|Title||The dynamics of selfish herds|
|Presenter||Shannon Dee Algar (The University of Western Australia)|
|Author(s)||Shannon Dee Algar|
|Session||Dynamical Systems and Fluid Dynamics|
Many well-known models of collective motion focus on the asymptotic behaviour of groups. Such results are not accurate representations of non-equilibrium systems where the short time scale motion produces the most interesting dynamics. These same models tend to incorporate some form of mutually compatible goal or mimicking of neighbours eventually concluding that a global order can emerge for an appropriate choice of parameters. We highlight several situations where dynamic behaviour is dominated by the presence of predators leading one to consider that self interest, and not cooperation, is the key driver for the pattern formation. We build on the notion of a selfish herd, first proposed by Hamilton in 1971, using an interaction network defined by the Delaunay triangulation and inertial social forces that aim to minimise the individualís Voronoi cell, which is used as a proxy for each individual's positional danger. Numerical simulations of self propelled particles illustrate that the biologically motivated selfish avoidance of a predator can lead to realistic and seemingly cooperative motion resembling that of a swarm of midges. Allowing the particles to foresee future configurations, a pseudo-intelligence, transforms a swarm into a flock.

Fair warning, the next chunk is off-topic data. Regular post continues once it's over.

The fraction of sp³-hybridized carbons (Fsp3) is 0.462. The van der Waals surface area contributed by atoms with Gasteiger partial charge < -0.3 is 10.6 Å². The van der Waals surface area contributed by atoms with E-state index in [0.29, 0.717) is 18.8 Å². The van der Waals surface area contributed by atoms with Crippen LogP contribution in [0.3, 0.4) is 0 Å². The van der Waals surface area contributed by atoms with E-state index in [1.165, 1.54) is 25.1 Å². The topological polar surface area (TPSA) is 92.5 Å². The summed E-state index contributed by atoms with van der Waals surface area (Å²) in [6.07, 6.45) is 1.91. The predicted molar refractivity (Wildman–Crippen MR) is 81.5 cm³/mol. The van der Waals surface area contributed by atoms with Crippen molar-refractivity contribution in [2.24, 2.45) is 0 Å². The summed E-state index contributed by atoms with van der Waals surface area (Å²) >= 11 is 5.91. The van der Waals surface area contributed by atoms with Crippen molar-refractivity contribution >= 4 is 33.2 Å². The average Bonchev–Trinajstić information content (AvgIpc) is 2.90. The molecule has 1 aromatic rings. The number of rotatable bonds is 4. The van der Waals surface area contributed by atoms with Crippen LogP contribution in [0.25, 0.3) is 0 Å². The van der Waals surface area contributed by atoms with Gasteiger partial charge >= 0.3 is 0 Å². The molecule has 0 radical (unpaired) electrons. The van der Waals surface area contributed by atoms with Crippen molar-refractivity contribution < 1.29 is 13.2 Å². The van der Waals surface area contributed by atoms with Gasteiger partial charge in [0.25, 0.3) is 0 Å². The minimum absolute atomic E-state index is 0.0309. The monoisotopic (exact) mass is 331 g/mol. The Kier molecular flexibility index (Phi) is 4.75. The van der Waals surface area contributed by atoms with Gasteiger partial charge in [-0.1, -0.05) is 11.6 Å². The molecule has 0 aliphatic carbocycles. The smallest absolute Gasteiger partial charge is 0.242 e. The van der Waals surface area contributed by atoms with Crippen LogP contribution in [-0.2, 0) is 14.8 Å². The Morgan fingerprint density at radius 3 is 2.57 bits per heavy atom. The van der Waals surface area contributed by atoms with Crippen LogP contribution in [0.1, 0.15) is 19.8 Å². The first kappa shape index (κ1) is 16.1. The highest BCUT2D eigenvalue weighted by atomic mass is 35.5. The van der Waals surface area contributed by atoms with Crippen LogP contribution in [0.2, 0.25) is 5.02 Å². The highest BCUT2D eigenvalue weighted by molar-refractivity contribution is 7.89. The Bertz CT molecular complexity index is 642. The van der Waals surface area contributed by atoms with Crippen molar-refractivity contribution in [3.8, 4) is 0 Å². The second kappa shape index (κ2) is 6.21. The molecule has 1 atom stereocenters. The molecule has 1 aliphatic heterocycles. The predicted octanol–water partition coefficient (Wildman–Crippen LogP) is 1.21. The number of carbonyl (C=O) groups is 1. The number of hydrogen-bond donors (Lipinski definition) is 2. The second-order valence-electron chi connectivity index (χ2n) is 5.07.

Back To Timetable